The Herald believes in progress. Often, that means higher taxes or assessments for residents.
With that in mind, we back a local proposal to raise mill rates in Grand Forks to generate funds for improvements at school campuses throughout the community.
As for a new K-8 school on the city’s north end? We’re not convinced the time is right.
Grand Forks voters will decide the fate of the two-part proposal at an election on Tuesday, June 22, at the Alerus Center. A 60% majority is required for each question to pass.
Specifically, the ballot asks voters to answer two questions:
Question 1: Shall Grand Forks Public School District issue its general obligation bonds in the amount not to exceed $86,000,000 maturing within a maximum of 20 years, resulting in an estimated additional millage of 21.95 mills, equal to $21.95 on each $1,000 of taxable valuation for the first taxable year, for the purpose of providing funds, together with any other funds available, to construct and equip a new K-8 school building; to demolish school buildings; to renovate, remodel and improve school buildings; and to otherwise improve and renovate school property.
Question 2: Shall the school building fund levy be increased from 10 mills to 20 mills?
Let’s start with Question 2. By voting “yes,” residents will allow the district to raise mills to generate about $2.5 million per year for improvement projects at all local public schools. The impact to property owners is an increase of approximately $3.75 in taxes per month for every $100,000 in value.
We agree with the plan. It’s needed so much that we believe district leaders should have sought gradual increases over the past decade, rather than one large boost this year. Nevertheless, voters should approve Question 2.
Question 1 (building a new school) also addresses a pressing need. The monthly tax impact for the homeowner would be $8.23 for every $100,000 in taxable property value, if the measure passes.
But too many questions and suspicions exist to move forward now with the plan.
Future school closures and consolidations on the north end are inevitable. District leaders say Winship and Wilder elementaries are outdated and not fully in compliance with the Americans with Disabilities Act.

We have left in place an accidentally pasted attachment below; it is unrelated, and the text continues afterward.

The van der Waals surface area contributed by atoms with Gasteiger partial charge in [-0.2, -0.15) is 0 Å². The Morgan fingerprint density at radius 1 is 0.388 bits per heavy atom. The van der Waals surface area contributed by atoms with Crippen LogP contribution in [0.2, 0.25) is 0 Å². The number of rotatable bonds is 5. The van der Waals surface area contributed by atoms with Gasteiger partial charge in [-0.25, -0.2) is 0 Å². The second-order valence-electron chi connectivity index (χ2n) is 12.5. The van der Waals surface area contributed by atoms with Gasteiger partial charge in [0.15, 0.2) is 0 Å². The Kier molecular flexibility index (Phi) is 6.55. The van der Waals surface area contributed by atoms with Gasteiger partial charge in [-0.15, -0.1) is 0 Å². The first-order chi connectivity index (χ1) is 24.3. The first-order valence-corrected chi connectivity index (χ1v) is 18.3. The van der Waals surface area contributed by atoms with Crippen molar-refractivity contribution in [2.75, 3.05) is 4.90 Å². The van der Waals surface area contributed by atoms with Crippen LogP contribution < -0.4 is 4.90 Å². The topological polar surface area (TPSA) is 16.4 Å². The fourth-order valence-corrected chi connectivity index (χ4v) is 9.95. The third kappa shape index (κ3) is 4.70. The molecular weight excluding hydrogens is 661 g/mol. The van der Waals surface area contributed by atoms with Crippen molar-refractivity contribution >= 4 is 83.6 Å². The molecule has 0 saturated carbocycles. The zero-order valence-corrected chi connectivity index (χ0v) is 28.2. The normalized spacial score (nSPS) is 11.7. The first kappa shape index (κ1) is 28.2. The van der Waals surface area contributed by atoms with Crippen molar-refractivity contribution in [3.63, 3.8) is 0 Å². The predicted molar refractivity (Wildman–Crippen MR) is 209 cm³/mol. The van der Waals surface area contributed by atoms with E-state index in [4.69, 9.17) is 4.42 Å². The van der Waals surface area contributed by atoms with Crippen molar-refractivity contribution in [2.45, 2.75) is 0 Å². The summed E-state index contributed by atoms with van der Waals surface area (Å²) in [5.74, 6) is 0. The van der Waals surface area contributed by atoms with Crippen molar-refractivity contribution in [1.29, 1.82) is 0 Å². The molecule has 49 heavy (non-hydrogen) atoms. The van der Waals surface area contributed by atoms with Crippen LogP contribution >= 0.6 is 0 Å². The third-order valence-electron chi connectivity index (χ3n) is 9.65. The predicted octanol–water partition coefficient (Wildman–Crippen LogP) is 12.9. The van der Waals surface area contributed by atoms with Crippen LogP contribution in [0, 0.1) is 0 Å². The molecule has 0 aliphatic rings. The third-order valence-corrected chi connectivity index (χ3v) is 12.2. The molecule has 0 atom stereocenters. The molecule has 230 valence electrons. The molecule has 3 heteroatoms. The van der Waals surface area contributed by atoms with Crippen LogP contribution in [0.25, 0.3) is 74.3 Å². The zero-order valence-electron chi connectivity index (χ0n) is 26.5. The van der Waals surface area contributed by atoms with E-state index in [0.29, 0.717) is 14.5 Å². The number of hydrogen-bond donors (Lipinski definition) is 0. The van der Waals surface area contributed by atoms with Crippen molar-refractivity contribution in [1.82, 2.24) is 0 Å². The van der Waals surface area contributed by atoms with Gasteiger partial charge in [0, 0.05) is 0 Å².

Questions have been raised in recent weeks about this expensive and controversial proposal. The process leading up to the election has been clumsy, especially the district’s relationship with a consulting firm that appears too aggressive to push the plan through.
The firm, SitelogIQ, did not give an explanation when the Herald sought one. Our belief: The firm is being paid with the people’s money and the people deserve an answer.
The district’s Facilities Task Force, made up of 40-plus community members, did not tour the elementary schools targeted for closure, and the neighborhoods were not surveyed.
Some residents say the district has not yet adequately raised awareness, nor has it done enough to quell uncertainty. Even the ballot itself doesn’t tell voters which elementary schools will be closed and demolished (Wilder and Winship) if they vote “yes.”
The task force consisted of dedicated people who spent months on an unenviable assignment and they deserve appreciation for their work. Remember that COVID certainly hindered the process. Yet work remains.
Without doubt, this is an issue that will arise again and next time, we suspect we will endorse consolidation and even school closure on the city’s north end, where the schools are becoming outdated. Opponents have concerns about having K-8 students on the same campus (although essentially two facilities), but we do not. After all, most small towns make K-8 facilities work.
North-end parents must understand compromise will be important and they bear responsibility for attending board meetings and getting involved in discussions. Without COVID-related restrictions and with more time, the district will be able to better present its plans in open, face-to-face meetings and tours.
Defeating the proposal to build a new school will create an opportunity for a deeper public examination of facilities and perhaps a more accepted plan moving forward. It’s worth a pause.
Voters, if you firmly believe the district has done its due diligence, has adequately explained the eagerness of the consulting firm and fully vetted the proposed new school with the residents in the affected neighborhoods, vote “yes” for the new school and for closing Wilder and Winship.
However, considering the uncertainty that remains among north-end residents, our advice is a “no” vote on Question 1 (building a new school) but “yes” on Question 2 (raising the mill rates).